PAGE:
Popular culture influences us in a number of ways, from what we wear to how we act to even the various catchphrases we use every day. Which I personally find shagadelic, baby. But, with all of its influence, can popular culture predict the future?
Many people are aware of these pop culture “predictions” – Back to the Future 2 had a functioning hoverboard, 30 Rock featured a sandwich eerily similar to the KFC Double Down years before it was released, and The Simpsons predicted the election of that one guy that I don’t want to write about and you don’t want to read about.
But has popular culture also given us a crystal ball into the realm of connected technology? Let’s see if fiction can, in fact, predict our connected future.
For decades, humans have dreamed of creating sentient beings of high intelligence and masterful engineering – so that we can force them to do meaningless tasks around the home. Possibly the most iconic example of this is Rosie the Robot from The Jetsons, whom the family seemed to have in a constant state of vacuuming.
Well, it looks like The Jetsons were ahead of the curve, as Amazon is supposedly working on their very own Rosie-like robot project by the name of Vesta. However, Vesta might have gotten a better deal, as unlike the Jetsons, Amazon isn’t known for exploiting their employees.
Back in the simple time of 1999, a young, plucky company by the name of Disney released the Disney Channel original movie Smart House. The film, which starred Katey Sagal and nobody else with a noteworthy IMDb page, featured a single parent (in Disney, no way!) raising a family that wins a contest to live in a smart tech-enhanced home.
Some wacky shenanigans ensue, including a radical 90s party, a strict hologram housewife, and eventually the smart house locking down and holding the family prisoner. Ahh, the magic of Disney.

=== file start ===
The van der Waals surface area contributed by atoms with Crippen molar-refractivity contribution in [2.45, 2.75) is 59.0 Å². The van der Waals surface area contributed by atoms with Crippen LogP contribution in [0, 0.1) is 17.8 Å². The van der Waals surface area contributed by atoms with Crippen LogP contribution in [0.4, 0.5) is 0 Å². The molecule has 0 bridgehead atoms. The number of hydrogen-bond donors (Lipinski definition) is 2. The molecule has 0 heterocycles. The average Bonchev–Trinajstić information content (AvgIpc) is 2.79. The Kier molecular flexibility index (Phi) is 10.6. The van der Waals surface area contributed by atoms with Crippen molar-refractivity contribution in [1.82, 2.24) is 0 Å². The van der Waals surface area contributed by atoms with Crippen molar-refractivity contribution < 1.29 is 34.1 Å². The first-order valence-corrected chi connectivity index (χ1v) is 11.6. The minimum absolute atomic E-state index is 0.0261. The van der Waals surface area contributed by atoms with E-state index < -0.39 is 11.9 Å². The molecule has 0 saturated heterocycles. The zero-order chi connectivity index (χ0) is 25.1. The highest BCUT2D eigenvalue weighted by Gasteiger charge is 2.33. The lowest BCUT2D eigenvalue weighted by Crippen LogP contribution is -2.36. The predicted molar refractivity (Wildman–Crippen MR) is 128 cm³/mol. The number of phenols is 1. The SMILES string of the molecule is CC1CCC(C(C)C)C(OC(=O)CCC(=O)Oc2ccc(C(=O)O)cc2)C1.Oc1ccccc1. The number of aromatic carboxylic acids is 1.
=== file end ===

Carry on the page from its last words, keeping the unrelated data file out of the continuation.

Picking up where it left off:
2001: A Space Odyssey
In 2010, Apple introduced the iPad, effectively reigning in the era of tablets. For the uninitiated, tablets are basically laptop computers, but without the false idea that you might get any work done. But while they are quite commonplace today, did you know that we got an initial glimpse over forty years before the iPad released?
Yes, Stanley Kubrick, the director of such lighthearted romps as The Shining and A Clockwork Orange, featured tablets in his 1968 film 2001: A Space Odyssey. This isn’t even Kubrick’s first major prediction, as The Shining predicted my last stay at the Holiday Inn.
While they still seem decades away, self-driving cars are here and they’re likely only going to grow with time. But while these vehicles are now a reality, you may have already seen them nearly thirty years ago in a goofy Arnold Schwarzenegger movie that’s an absolute product of its time. No, not Batman and Robin. Or Jingle All the Way. Or Junior.
In Total Recall, citizens are driven around in Johnny Cabs, automated vehicles that take citizens to their destinations. The only drawback? The cabs are inhabited by creepily uncanny robotic drivers whose mouths and eyes don’t match what they’re saying. I’ll stick to my judgmental Uber driver, thank you very much.
Feature image courtesy of Flickr user James Vaughan, cropped to fit page. License.